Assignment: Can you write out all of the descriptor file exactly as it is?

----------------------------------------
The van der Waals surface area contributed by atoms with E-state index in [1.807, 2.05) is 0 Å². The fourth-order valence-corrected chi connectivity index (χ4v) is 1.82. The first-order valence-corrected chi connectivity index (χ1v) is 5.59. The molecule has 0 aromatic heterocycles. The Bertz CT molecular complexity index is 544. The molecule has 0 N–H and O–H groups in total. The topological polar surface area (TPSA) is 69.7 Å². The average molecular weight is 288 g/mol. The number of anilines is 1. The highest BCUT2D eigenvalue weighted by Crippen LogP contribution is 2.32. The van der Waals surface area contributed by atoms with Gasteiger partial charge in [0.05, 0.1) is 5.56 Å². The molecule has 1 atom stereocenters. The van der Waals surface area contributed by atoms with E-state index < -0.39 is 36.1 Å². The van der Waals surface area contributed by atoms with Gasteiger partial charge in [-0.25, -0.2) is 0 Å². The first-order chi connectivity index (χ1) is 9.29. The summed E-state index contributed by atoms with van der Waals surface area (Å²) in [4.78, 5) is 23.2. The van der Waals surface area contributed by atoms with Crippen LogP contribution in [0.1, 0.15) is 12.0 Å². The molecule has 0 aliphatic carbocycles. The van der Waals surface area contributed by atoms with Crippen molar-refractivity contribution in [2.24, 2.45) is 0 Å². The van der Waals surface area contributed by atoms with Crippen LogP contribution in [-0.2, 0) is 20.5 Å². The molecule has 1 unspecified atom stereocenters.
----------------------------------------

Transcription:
The van der Waals surface area contributed by atoms with E-state index in [1.807, 2.05) is 0 Å². The fourth-order valence-corrected chi connectivity index (χ4v) is 1.82. The first-order valence-corrected chi connectivity index (χ1v) is 5.59. The molecule has 0 aromatic heterocycles. The Bertz CT molecular complexity index is 544. The molecule has 0 N–H and O–H groups in total. The topological polar surface area (TPSA) is 69.7 Å². The average molecular weight is 288 g/mol. The number of anilines is 1. The highest BCUT2D eigenvalue weighted by Crippen LogP contribution is 2.32. The van der Waals surface area contributed by atoms with Gasteiger partial charge in [0.05, 0.1) is 5.56 Å². The molecule has 1 atom stereocenters. The van der Waals surface area contributed by atoms with E-state index < -0.39 is 36.1 Å². The van der Waals surface area contributed by atoms with Gasteiger partial charge in [-0.25, -0.2) is 0 Å². The first-order chi connectivity index (χ1) is 9.29. The summed E-state index contributed by atoms with van der Waals surface area (Å²) in [4.78, 5) is 23.2. The van der Waals surface area contributed by atoms with Crippen LogP contribution in [0.1, 0.15) is 12.0 Å². The molecule has 0 aliphatic carbocycles. The van der Waals surface area contributed by atoms with Crippen molar-refractivity contribution in [2.24, 2.45) is 0 Å². The van der Waals surface area contributed by atoms with Crippen LogP contribution in [-0.2, 0) is 20.5 Å². The molecule has 1 unspecified atom stereocenters.